Background

The SEMI North America GEM 300 task force is part of the North America Information and Control Committee (I&CC or NA I&CC). Normally this task force meets in San Francisco as part of SEMICON West. However, this year the technical committee meetings are spread over several weeks and don’t coincide directly with SEMICON West. Additionally, the I&CC did not meet at all because SEMI regulations do not currently allow TC Chapter (Committee) voting in virtual meetings. That will hopefully change later this year, but for now inhibits the pace of SEMI standards development.

However, the GEM 300 task force did meet on Monday July 13, 2020, and continues to develop SEMI standards. I am co-leader of the NA GEM 300 task force, along with Chris Maloney from Intel. This blog is a summary of the current task force activities.

Pre-Meeting Summary

The table below contains a summary of the worldwide activities related to the GEM 300 task force as of the start of this summer’s meeting. There are corresponding task forces in the Japan and South Korea regions which are also active.

Region

Ballot

Standard(s)

Status

Topic

South Korea

5832

New

Cycle 5, 2020

Generic Counter

North America

6348

E30

Published

SEMI style/regulation conformance

North America

6572

E30

Development

Add Stream 21, Cleanup Process Program Management.

North America

6552

E5

Cycle 5, 2020

Data collection setup, terminology

North America

6598

E37, E37.1

Cycle 5, 2020

Standardize TCP/IP port numbers

North America

6597

E173

Adjudication Pending

Minor updates, clarification

Awaiting I&CC adjudication from cycle 2, 2020 voting (no negatives) and the task force recommendation from Spring 2020.

North America

6647

E116

Development

Recommendations from the ABFI task force

 

Current Ballot Activity

Two ballots were adjudicated during the most recent GEM 300 task force meeting. For those of you new to the standards development process, the term “adjudication” means that we review the results of the voting and recommend handling of all negative votes and comments received. The recommendations by the task force are then presented to and finalized at the committee level. Since the North America I&CC did not meet, the failed and super-clean ballots are being transferred to other regions (probably Taiwan) for further processing. Passed ballots with any negatives or comments are put on hold until NA I&CC meets so that the merits of the comments and overridden negatives can be evaluated.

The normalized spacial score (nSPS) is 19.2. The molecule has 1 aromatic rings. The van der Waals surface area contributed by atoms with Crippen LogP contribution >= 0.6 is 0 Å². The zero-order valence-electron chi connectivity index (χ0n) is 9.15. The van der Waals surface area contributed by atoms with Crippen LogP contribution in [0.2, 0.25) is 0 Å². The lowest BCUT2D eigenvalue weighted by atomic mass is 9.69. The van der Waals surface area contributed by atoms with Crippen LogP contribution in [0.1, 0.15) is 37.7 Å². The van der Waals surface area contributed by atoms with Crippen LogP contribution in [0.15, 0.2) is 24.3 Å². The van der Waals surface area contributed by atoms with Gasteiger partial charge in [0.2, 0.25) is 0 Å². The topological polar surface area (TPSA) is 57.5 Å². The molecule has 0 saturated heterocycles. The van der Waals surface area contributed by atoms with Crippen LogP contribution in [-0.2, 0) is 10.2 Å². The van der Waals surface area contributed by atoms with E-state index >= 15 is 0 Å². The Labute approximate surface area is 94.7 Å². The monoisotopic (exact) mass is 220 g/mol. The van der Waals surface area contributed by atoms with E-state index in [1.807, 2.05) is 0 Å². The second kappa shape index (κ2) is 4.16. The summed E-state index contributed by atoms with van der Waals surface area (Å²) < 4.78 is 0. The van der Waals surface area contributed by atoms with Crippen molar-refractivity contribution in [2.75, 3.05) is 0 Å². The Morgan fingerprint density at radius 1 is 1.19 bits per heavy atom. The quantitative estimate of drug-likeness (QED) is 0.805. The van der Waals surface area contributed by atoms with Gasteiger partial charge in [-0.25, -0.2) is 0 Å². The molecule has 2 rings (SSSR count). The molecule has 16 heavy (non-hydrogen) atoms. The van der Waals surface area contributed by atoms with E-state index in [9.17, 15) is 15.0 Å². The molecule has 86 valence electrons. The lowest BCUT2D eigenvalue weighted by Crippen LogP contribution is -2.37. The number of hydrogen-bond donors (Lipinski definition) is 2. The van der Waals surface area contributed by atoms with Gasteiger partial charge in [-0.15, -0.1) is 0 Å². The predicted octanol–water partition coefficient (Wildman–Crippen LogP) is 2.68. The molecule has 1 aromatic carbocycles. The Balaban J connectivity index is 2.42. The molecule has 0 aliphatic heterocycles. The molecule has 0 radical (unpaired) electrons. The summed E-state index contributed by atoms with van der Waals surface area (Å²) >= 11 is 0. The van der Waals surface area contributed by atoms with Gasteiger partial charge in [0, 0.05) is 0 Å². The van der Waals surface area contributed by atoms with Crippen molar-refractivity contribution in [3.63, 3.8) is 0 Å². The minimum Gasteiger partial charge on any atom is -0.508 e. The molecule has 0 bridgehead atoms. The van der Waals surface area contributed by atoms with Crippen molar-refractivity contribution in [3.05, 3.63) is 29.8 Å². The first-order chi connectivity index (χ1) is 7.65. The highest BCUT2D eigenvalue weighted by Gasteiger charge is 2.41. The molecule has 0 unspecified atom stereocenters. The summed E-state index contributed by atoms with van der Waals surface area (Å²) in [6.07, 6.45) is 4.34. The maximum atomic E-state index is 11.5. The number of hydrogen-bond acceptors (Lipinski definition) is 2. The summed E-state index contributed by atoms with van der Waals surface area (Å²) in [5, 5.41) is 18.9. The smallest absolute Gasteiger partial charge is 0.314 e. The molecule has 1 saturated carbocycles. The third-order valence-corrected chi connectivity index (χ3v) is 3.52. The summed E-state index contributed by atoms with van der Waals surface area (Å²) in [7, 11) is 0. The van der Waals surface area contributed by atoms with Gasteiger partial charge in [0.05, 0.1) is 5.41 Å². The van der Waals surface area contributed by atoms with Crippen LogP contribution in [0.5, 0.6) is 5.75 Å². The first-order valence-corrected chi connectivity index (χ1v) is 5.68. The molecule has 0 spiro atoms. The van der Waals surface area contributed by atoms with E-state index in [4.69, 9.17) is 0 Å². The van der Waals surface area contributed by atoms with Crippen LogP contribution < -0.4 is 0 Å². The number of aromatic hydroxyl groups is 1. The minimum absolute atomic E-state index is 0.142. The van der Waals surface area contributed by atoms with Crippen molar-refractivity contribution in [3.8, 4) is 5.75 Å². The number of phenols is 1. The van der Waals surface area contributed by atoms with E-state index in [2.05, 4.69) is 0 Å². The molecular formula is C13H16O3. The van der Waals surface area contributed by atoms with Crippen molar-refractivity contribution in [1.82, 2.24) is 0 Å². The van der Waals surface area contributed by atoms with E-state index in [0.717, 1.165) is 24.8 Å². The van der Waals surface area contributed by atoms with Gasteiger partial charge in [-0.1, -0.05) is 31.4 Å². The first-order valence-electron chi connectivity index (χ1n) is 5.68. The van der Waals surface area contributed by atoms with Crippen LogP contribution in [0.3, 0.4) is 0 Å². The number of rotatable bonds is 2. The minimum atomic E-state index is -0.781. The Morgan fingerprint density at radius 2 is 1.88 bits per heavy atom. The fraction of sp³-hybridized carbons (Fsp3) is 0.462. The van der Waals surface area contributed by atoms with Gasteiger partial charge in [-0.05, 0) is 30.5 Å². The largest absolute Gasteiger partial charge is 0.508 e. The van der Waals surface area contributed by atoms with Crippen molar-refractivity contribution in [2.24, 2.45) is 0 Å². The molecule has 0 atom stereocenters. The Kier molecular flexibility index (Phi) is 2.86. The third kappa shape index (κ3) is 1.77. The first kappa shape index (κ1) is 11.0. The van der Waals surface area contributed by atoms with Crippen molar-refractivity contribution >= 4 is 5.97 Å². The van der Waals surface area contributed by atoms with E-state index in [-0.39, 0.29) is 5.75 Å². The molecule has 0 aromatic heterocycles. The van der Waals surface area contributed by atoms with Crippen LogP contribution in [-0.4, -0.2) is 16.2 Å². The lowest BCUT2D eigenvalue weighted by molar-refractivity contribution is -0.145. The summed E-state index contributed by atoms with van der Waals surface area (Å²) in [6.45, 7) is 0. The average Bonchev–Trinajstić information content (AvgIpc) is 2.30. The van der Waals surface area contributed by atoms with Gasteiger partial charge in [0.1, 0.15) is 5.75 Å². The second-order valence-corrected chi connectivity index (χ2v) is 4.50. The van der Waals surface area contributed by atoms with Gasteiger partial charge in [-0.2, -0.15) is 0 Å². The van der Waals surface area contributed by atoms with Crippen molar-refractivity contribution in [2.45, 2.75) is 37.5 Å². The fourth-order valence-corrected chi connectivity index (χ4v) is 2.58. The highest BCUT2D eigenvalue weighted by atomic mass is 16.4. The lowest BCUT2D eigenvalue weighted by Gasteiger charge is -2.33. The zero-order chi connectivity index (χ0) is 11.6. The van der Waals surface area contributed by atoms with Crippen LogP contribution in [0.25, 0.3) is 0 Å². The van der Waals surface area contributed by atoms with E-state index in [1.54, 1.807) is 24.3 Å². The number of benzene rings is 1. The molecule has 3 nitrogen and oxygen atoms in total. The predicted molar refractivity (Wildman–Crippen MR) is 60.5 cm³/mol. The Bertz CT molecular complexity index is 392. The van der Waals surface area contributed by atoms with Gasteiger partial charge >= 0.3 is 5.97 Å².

6552A E5

This ballot modifies the E5 SECS-II standard. The ballot included three line-items, each of which is voted on separately

  1. This is the most exciting activity in this ballot because it will give GEM host software much better tools for managing and testing GEM data collection. The first line item proposed adding several new messages to the E5 standard including a message to:
    1. Query the list of defined report identifiers
    2. Query report definitions
    3. Query a list of event report links
    4. Query the list of enabled events (this could already be done using Status Variable EventsEnabled)
    5. Query the list of streams and functions configured for spooling
    6. Query the list of defined trace identifiers
    7. Query trace definitions
  1.  
  2. Establish proper definitions for status variables, data variables and equipment constants. Additionally, deprecate the usage of the data item “DVNAME” which has generated confusion for years since it means a data variable identifier and not a data variable name.
  3. Clarify the usage of message S7F17/F18. This message allows deletion of one or more recipes, but only returns a single acknowledgement code. The new clarification defines what to expect when an error is returned.

Each of the line items had at least one comment or negative; therefore, none was super-clean. The GEM 300 task force decided to pass line items 1 and 3, but fail line item 2.

6598A E37

The primary purpose of this ballot is to clarify some confusing text related to the T8 timer. Additionally, there are other improvements related to recommended settings. The GEM 300 task force decided to fail this ballot.

New Ballot Activity

Here is a summary of the next set of ballots to expect from the NA GEM 300 task force planned to be presented for Cycle 7 voting later this year.

Ballot

Specification